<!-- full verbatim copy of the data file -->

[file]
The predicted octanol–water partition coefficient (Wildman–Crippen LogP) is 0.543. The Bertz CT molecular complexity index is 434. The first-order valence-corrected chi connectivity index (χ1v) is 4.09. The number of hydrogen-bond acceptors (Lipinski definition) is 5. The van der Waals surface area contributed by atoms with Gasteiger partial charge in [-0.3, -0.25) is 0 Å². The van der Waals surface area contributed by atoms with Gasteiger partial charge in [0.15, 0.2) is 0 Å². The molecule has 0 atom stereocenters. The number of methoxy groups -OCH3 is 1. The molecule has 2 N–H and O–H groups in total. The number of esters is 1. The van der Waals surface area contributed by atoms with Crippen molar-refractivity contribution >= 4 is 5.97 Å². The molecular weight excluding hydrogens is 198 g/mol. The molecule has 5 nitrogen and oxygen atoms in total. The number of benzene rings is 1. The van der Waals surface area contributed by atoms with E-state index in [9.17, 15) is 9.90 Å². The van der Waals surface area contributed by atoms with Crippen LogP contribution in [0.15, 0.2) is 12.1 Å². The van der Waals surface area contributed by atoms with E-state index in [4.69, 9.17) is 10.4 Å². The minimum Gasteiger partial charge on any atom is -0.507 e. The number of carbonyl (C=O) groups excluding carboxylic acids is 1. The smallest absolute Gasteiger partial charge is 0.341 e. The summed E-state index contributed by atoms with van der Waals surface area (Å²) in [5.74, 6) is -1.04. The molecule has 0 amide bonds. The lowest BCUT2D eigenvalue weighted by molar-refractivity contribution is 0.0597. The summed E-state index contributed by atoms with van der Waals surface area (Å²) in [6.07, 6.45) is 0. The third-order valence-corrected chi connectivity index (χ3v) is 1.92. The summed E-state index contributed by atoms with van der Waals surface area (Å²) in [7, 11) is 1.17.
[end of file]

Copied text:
The predicted octanol–water partition coefficient (Wildman–Crippen LogP) is 0.543. The Bertz CT molecular complexity index is 434. The first-order valence-corrected chi connectivity index (χ1v) is 4.09. The number of hydrogen-bond acceptors (Lipinski definition) is 5. The van der Waals surface area contributed by atoms with Gasteiger partial charge in [-0.3, -0.25) is 0 Å². The van der Waals surface area contributed by atoms with Gasteiger partial charge in [0.15, 0.2) is 0 Å². The molecule has 0 atom stereocenters. The number of methoxy groups -OCH3 is 1. The molecule has 2 N–H and O–H groups in total. The number of esters is 1. The van der Waals surface area contributed by atoms with Crippen molar-refractivity contribution >= 4 is 5.97 Å². The molecular weight excluding hydrogens is 198 g/mol. The molecule has 5 nitrogen and oxygen atoms in total. The number of benzene rings is 1. The van der Waals surface area contributed by atoms with E-state index in [9.17, 15) is 9.90 Å². The van der Waals surface area contributed by atoms with Crippen LogP contribution in [0.15, 0.2) is 12.1 Å². The van der Waals surface area contributed by atoms with E-state index in [4.69, 9.17) is 10.4 Å². The minimum Gasteiger partial charge on any atom is -0.507 e. The number of carbonyl (C=O) groups excluding carboxylic acids is 1. The smallest absolute Gasteiger partial charge is 0.341 e. The summed E-state index contributed by atoms with van der Waals surface area (Å²) in [5.74, 6) is -1.04. The molecule has 0 amide bonds. The lowest BCUT2D eigenvalue weighted by molar-refractivity contribution is 0.0597. The summed E-state index contributed by atoms with van der Waals surface area (Å²) in [6.07, 6.45) is 0. The third-order valence-corrected chi connectivity index (χ3v) is 1.92. The summed E-state index contributed by atoms with van der Waals surface area (Å²) in [7, 11) is 1.17.